Appeal

Fourth Corner appealed to the United States Court of Appeals for the Tenth Circuit, which includes the states of Colorado, Kansas, Oklahoma, New Mexico, Utah and Wyoming. On June 28, 2017, the three-judge panel of the Tenth Circuit issued its opinion. The remainder of this article will look at the parties’ arguments on appeal, and the fractured ruling issued by the appellate court.

Fourth Corner argued that the district judge erred by finding federal law prevails against Colorado state law. It argued that the Fed overstepped its role by essentially acting as law enforcement in denying its application, because only the Justice Department can assert preemption, not banking regulators. Because the Justice Department is still working on regulations, it is still determining whether Colorado law impacts federal and state enforcement of anti-marijuana trafficking laws. Until it decides, the court should state the rule of law on state-regulated marijuana that controls its decision, not merely recite the federal marijuana prohibition.

In response, the Fed said the district judge correctly considered the Controlled Substances Act and related laws – making marijuana illegal – so, as a matter of federal law, it wins. Similarly, no preemption analysis was necessary because federal law makes marijuana illegal, and the Supremacy Clause means that federal law controls over conflicting state law. Creation of a state-chartered credit union cannot trump the Controlled Substances Act. In a friend of the court brief, the Board of Governors of the Federal Reserve System unsurprisingly pressed similar arguments.

After the initial briefs, the three judges on the panel asked the parties to brief the issue of whether the court should consider prudential ripeness sua sponte, i.e., on the court’s own motion. Essentially, the judges brought up the ripeness issue and asked for briefing.

Tenth Circuit’s Ruling

The three judge panel (Judges Moritz, Bacharach and Matheson) of the Tenth Circuit could not agree on how the case ought to be decided. Two judges agreed on the same result – remanding the case with instructions to dismiss the case without prejudice – so that view ultimately prevailed. The three way split of opinions, however, demonstrates the complexity of the issue.

Judge Moritz

To Judge Moritz, this case was not that complicated. He voted to affirm the district court’s dismissal based on the Fed’s illegality defense. Because Fourth Corner intended to provide banking services to compliant, state-licensed marijuana-related businesses, it violated the Controlled Substances Act, even if the businesses complied with Colorado state law. Fourth Corner would, therefore, be facilitating illegal activity by giving these businesses the bank access they currently lack. Under the Supremacy clause, acts illegal under federal law are illegal, regardless of Colorado law. The Executive Branch’s guidance, namely the Cole Memorandum and the Treasury Department’s FinCEN guidance, did not change federal law. Nor did the court have to give credence to the complaint’s allegations that Fourth Corner intended to abide by federal law. Despite its allegations, Moritz was concerned equitable relief would facilitate illegal activity because, in its complaint, Fourth Corner never said it would not serve marijuana-related businesses or stated what it believed the law was. He departed from Judge Bacharach because he disagreed with Bacharach’s suggestion that the complaint’s request for declaratory judgment implied that Fourth Corner had agreed to be bound by a ruling regarding the legality of servicing marijuana-related businesses. Moritz felt that in ruling on that issue the district court “answered a question that the Credit Union never asked.” Ultimately, the illegality defense resolved the material issue, so the court did not need to address the other issues, including whether Fourth Corner was entitled to a master account or whether federal law preempted its charter.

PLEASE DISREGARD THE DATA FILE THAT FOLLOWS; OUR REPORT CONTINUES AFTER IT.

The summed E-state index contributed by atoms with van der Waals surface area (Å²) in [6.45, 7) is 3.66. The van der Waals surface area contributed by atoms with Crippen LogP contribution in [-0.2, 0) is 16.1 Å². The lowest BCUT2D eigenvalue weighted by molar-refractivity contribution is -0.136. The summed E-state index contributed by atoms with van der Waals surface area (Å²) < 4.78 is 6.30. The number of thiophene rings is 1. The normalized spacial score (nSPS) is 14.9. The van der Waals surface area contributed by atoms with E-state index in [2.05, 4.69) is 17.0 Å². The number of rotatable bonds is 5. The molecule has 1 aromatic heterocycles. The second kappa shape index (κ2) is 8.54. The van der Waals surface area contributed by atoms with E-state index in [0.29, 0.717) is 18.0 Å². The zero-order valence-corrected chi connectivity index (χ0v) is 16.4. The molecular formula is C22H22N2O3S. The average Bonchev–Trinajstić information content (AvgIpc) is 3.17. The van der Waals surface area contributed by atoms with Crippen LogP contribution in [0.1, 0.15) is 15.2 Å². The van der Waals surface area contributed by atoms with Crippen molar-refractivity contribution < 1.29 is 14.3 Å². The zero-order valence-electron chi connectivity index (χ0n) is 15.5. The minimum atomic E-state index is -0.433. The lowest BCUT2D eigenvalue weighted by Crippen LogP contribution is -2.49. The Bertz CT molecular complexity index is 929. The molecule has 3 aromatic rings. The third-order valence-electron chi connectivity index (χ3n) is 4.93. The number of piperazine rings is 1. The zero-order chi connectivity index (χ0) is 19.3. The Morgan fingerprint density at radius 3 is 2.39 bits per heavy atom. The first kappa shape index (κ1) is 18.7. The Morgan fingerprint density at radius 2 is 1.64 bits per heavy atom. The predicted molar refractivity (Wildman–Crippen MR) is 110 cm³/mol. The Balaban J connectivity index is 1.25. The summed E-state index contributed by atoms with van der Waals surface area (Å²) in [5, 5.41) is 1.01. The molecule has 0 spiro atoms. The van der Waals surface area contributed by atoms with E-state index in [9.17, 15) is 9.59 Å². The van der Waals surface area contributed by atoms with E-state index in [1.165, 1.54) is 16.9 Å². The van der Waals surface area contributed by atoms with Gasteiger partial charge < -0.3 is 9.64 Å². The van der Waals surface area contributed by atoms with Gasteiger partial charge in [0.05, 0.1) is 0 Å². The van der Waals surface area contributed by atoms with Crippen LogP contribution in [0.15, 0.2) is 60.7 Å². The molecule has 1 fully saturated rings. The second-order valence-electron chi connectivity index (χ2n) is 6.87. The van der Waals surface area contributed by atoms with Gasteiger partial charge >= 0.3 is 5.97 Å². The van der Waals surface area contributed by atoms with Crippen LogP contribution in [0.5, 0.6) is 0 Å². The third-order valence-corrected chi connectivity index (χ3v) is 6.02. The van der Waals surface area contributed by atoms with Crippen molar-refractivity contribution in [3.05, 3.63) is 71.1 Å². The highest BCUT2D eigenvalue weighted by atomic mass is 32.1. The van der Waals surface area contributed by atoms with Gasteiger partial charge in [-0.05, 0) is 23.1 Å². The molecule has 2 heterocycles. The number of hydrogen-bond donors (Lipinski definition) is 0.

Judge Matheson

Judge Matheson thought the case should be dismissed on ripeness grounds. He suggested that the amended complaint’s allegations that Fourth Corner would only serve marijuana-related businesses, only if it was legal, differed from an application by a credit union focused on serving such businesses. Because Fourth Corner never resubmitted an application to the Fed saying the credit union would only serve marijuana-related businesses, if it was legal, Fourth Corner never gave the Fed the opportunity to decide whether to approve the master account (which would make the case advisory) or reject the application on other grounds (which would make the case about a different dispute). He did not believe that resubmission was futile. Accordingly, Matheson agreed with the Fed that Fourth Corner sought review of a case that was not made and the district court did not consider. So, he felt the present case was premature, so it should be dismissed without prejudice.

Judge Bacharach

Judge Bacharach thought the district court was wrong for two reasons. First, he thought that, at the pleading stage, the district court should have presumed that Fourth Corner’s allegation that it would follow the law, as articulated by the court, was true. He felt by ignoring this allegation, the district court erred. Second, in the amended complaint, Fourth Corner promised to obey the law and, by seeking a declaratory judgment, acknowledged the court determined the law. Bacharach felt that the district court erred by not presuming that Fourth Corner would obey the ruling that servicing marijuana-related businesses is illegal. As a result, the district court erred by misapplying the standard for motions to dismiss.